I am filing this OpenDime review under the ‘Bitcoin Wallet Reviews’ even though it is not a wallet but something entirely different.
The easiest way to ELI5 OpenDime is to describe it as a piggy bank — you put as much money inside as you want but the only way to get that money is to destroy the container. The more concise and elegant description is that OpenDime makes Bitcoin a bearer instrument1.
This post is also not quite so much a review — the OpenDime is very easy to use and if you know how to copy files to a USB stick you are fine — but rather an attempt to make readers understand why is it important to know about OpenDime and become thoroughly familiar with its features. There are some things that may bite the user on the ass if they’re not careful.
If you have any interest in transacting with Bitcoin, the chances are you will come across an OpenDime within the next 2-5 years. You will be asked to accept payment with OpenDime, or make a payment using an OpenDime. The way OpenDime works with Bitcoin is explained in the paragraphs that follow; also there are some caveats you must be aware of. If you have anything but passing interest in using Bitcoin, you simply must know what OpenDime is, how to use it and how to avoid basic pitfalls.
The OpenDime offers solutions to two of Bitcoin’s greatest problems: transaction anonymity and lack of access (or high cost of access) to the ledger. It also offers a hedge against multiple future eventualities when Bitcoin usage might be frowned upon, silently discouraged or even officially forbidden even in the ‘civilized’ world. All of these are taken care of due to one fundamental property of Bitcoin: whoever controls the private key, owns the Bitcoin sent to a matching address.
Unlike modern Bitcoin wallets, which can generate new addresses for every transaction, an OpenDime can only generate a single private key and therefore have a single Bitcoin address throughout its lifetime. Experienced users will know that address reuse significantly decreases privacy; however this can be less of an issue for OpenDime, because you can transact with it without ever spending the coins it carries. Still, most users will probably send a certain amount of bitcoins to different OpenDime sticks and transact like that. It makes sense to have a stack of OpenDimes holding 0.5BTC, 0.2BTC, 0.1BTC, etc.
A 3-pack of the current version 3 of the OpenDime costs $40 plus shipping. A 3-pack of the recently announced and still unavailable version 4 costs around $45, plus shipping. For simplicity, let us assume the cost of a simple OpenDime is $15. Is that cheap or expensive? Of course this is up to each user to decide, but I think the price is more than reasonable. In the end of 2017, transaction fees reached almost $40; by that measure alone, the OpenDime is 3× underpriced, with the extra advantages it offers over on-chain transaction tacked in for free.
OK… let’s see what these extra advantages are, shall we?
OpenDime Use Cases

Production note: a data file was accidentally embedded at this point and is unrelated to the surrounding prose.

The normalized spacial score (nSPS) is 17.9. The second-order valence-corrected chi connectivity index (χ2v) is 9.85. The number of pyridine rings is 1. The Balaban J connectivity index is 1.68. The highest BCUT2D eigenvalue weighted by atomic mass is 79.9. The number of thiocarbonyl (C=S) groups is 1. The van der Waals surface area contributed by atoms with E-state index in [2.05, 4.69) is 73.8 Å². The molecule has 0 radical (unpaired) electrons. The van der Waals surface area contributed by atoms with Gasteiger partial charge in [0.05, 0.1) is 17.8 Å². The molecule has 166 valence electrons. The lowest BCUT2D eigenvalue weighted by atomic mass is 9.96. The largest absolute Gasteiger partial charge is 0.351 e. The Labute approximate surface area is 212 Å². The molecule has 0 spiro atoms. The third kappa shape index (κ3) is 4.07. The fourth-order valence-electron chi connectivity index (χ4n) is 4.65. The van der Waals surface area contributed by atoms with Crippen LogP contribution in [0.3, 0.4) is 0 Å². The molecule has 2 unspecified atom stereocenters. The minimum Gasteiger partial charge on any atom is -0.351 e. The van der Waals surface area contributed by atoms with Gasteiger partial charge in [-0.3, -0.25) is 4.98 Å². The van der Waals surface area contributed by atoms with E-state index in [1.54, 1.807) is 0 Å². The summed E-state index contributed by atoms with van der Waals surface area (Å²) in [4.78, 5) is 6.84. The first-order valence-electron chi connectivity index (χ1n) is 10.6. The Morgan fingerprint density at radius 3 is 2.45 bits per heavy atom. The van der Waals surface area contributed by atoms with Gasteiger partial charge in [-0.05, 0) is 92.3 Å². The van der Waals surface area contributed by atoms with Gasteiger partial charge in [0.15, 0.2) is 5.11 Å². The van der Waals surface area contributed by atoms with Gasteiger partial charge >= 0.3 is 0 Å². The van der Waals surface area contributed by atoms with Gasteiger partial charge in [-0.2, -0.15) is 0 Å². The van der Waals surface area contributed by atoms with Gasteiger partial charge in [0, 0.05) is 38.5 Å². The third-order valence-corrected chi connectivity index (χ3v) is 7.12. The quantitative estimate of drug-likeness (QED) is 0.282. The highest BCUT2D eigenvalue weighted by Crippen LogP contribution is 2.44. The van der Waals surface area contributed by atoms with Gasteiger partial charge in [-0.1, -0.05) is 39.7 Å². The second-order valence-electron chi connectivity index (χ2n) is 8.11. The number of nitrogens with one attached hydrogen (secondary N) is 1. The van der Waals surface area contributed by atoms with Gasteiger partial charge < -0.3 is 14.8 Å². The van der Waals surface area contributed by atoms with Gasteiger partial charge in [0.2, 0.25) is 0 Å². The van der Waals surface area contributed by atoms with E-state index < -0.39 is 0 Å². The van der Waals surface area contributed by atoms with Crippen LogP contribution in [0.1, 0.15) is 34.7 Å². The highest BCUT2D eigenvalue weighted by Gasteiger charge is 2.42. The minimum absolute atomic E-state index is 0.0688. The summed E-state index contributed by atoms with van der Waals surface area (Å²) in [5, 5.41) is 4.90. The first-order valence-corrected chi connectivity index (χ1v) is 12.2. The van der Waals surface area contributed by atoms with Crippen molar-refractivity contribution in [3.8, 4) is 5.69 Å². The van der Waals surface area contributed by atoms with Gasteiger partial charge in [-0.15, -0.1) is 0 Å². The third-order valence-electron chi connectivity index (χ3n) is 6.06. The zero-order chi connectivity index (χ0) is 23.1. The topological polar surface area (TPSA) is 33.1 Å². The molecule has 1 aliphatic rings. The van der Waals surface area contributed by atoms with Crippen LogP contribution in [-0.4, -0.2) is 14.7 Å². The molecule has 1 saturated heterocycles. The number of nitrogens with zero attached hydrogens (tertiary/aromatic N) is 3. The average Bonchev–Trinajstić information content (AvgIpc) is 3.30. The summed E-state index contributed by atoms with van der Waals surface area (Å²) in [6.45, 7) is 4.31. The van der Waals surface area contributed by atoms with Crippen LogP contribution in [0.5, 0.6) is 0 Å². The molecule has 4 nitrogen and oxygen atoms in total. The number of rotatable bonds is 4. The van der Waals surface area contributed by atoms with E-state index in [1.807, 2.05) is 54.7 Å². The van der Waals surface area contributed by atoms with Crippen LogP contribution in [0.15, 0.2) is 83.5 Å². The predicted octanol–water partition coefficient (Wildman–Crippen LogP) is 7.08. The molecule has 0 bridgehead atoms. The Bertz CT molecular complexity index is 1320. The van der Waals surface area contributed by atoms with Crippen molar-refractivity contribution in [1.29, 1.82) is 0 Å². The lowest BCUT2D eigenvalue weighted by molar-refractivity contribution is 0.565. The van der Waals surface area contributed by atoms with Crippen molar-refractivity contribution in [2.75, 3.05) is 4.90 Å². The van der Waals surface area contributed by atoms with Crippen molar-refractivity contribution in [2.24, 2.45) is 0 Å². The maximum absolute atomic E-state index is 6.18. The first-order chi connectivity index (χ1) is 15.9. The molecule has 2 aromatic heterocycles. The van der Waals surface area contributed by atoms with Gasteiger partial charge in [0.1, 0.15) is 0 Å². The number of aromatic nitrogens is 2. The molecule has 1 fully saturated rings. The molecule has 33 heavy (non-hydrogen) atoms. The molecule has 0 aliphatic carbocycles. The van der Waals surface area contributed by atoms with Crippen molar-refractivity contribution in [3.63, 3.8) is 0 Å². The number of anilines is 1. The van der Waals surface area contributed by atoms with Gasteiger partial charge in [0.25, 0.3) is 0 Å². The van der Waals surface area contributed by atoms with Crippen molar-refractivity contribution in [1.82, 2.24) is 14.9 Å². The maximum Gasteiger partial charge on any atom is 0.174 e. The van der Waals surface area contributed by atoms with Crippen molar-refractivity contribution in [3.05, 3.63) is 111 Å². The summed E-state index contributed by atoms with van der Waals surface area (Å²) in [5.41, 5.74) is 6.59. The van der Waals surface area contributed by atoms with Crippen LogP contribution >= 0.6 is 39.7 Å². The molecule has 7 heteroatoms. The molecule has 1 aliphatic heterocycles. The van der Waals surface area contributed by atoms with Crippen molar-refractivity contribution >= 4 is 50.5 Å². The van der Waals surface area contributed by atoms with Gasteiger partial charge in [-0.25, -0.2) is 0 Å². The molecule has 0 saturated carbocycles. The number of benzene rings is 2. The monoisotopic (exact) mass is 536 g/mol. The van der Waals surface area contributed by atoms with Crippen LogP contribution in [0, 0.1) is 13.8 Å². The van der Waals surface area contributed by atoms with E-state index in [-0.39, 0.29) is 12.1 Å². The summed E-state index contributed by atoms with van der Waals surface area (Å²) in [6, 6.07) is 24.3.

Improve Privacy: First and foremost, the OpenDime reinforces the value proposal of Bitcoin (censorship free money) by adding the ability to transact truly anonymously in person or over distance, without leaving a digital footprint — just like plain old cash. In a future where the governments may frown upon Bitcoin use or even actively try to discourage it, the ability to transact off the record will become even more important.
Save Fees: an OpenDime can change hands many times without having to pay mining fees.
Save Time: each OpenDime transaction is almost instant. No need to wait for X confirmations. Plug the stick, confirm sealed status, check value, and boom! you’re done. Battery-powered Arduino-based OD verifiers like this one already exist:
Surprise f/ @DocHex, he made a #FOSS #Opendime verifier on @M5Stack all u need is a Basic+USB and off u go! Offline battery powered @OPENDIME checker. Next, make work w/ WiFi for balance, QR & @COLDCARDwallet txn broadcaster https://t.co/IHSON6m6Jn #arduino #m5stack #cypherpunk pic.twitter.com/aJ9hGQ0U9S
— NVK (@nvk) February 14, 2019
Your mobile wallet (Samourai) will recognize it, too. You have many options!
Use as Collateral: talk details with your local loan shark (just kidding).
Give away to children to use as real piggy bank and teach them important life lessons: You will instill the notion to be responsible with their own money; you will demonstrate the value of anonymity, and you will be able to show them the value of low time preference — that last concept is impossible to do with fiat due to constant inflation!
How to Use OpenDime
The OpenDime has two leds — one green, one red. The way they light or blink shows different states of the device:
- A blank, non-initialized OpenDime will have the green LED permanently lit and the LED led blinking occasionally
- An initalized OpenDime will have the green LED blink and the red LED off (public address visible, funds not spendable, you may accept the device as payment)
- An unsealed OpenDime will flash both the green and red LEDs sequentially (private key revealed, funds spendable, you should not accept the device as payment; move funds to a different wallet ASAP)
Every OpenDime leaves the factory in a blank state. Before you can use it, you have to generate the private key; and to do that, you need to plug the device to a computer and put 256kb of data on it. You can drag & drop any file(s) you want — they will not be stored on the device. For maximum entropy, use private photos you have made yourself and shared with nobody — a dick pic or a shot of your naked GF will do just fine, you filthy pervert. Once you have provided enough random data, the device generates a private key, shows the matching address and goes catatonic (i.e. stays in read-only mode until unsealed).